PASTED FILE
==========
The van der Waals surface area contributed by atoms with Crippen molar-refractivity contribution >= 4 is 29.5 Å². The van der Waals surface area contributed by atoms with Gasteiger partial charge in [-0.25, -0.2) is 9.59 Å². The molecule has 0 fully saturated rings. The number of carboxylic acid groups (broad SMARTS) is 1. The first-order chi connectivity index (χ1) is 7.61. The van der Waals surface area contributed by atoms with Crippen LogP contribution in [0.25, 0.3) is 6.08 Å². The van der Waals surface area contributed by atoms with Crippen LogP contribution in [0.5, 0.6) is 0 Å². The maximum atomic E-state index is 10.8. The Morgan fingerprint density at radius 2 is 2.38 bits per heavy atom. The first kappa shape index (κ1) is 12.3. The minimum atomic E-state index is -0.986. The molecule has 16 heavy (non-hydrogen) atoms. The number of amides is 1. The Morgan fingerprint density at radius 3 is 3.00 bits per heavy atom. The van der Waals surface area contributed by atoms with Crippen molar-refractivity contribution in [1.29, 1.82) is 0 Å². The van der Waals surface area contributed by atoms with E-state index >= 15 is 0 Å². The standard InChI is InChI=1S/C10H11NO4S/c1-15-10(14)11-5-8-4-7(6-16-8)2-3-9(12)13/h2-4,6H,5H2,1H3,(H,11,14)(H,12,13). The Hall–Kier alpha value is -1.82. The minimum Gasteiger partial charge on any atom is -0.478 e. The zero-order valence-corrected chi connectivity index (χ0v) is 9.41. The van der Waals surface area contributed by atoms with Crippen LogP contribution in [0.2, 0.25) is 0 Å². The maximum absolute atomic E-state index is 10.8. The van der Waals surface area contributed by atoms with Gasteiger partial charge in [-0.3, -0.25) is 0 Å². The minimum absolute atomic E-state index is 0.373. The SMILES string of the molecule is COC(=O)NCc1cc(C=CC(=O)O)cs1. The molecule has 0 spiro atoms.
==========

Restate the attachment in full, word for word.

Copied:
The van der Waals surface area contributed by atoms with Crippen molar-refractivity contribution >= 4 is 29.5 Å². The van der Waals surface area contributed by atoms with Gasteiger partial charge in [-0.25, -0.2) is 9.59 Å². The molecule has 0 fully saturated rings. The number of carboxylic acid groups (broad SMARTS) is 1. The first-order chi connectivity index (χ1) is 7.61. The van der Waals surface area contributed by atoms with Crippen LogP contribution in [0.25, 0.3) is 6.08 Å². The van der Waals surface area contributed by atoms with Crippen LogP contribution in [0.5, 0.6) is 0 Å². The maximum atomic E-state index is 10.8. The Morgan fingerprint density at radius 2 is 2.38 bits per heavy atom. The first kappa shape index (κ1) is 12.3. The minimum atomic E-state index is -0.986. The molecule has 16 heavy (non-hydrogen) atoms. The number of amides is 1. The Morgan fingerprint density at radius 3 is 3.00 bits per heavy atom. The van der Waals surface area contributed by atoms with Crippen molar-refractivity contribution in [1.29, 1.82) is 0 Å². The van der Waals surface area contributed by atoms with E-state index >= 15 is 0 Å². The standard InChI is InChI=1S/C10H11NO4S/c1-15-10(14)11-5-8-4-7(6-16-8)2-3-9(12)13/h2-4,6H,5H2,1H3,(H,11,14)(H,12,13). The Hall–Kier alpha value is -1.82. The minimum Gasteiger partial charge on any atom is -0.478 e. The zero-order valence-corrected chi connectivity index (χ0v) is 9.41. The van der Waals surface area contributed by atoms with Crippen LogP contribution in [0.2, 0.25) is 0 Å². The maximum absolute atomic E-state index is 10.8. The van der Waals surface area contributed by atoms with Gasteiger partial charge in [-0.3, -0.25) is 0 Å². The minimum absolute atomic E-state index is 0.373. The SMILES string of the molecule is COC(=O)NCc1cc(C=CC(=O)O)cs1. The molecule has 0 spiro atoms.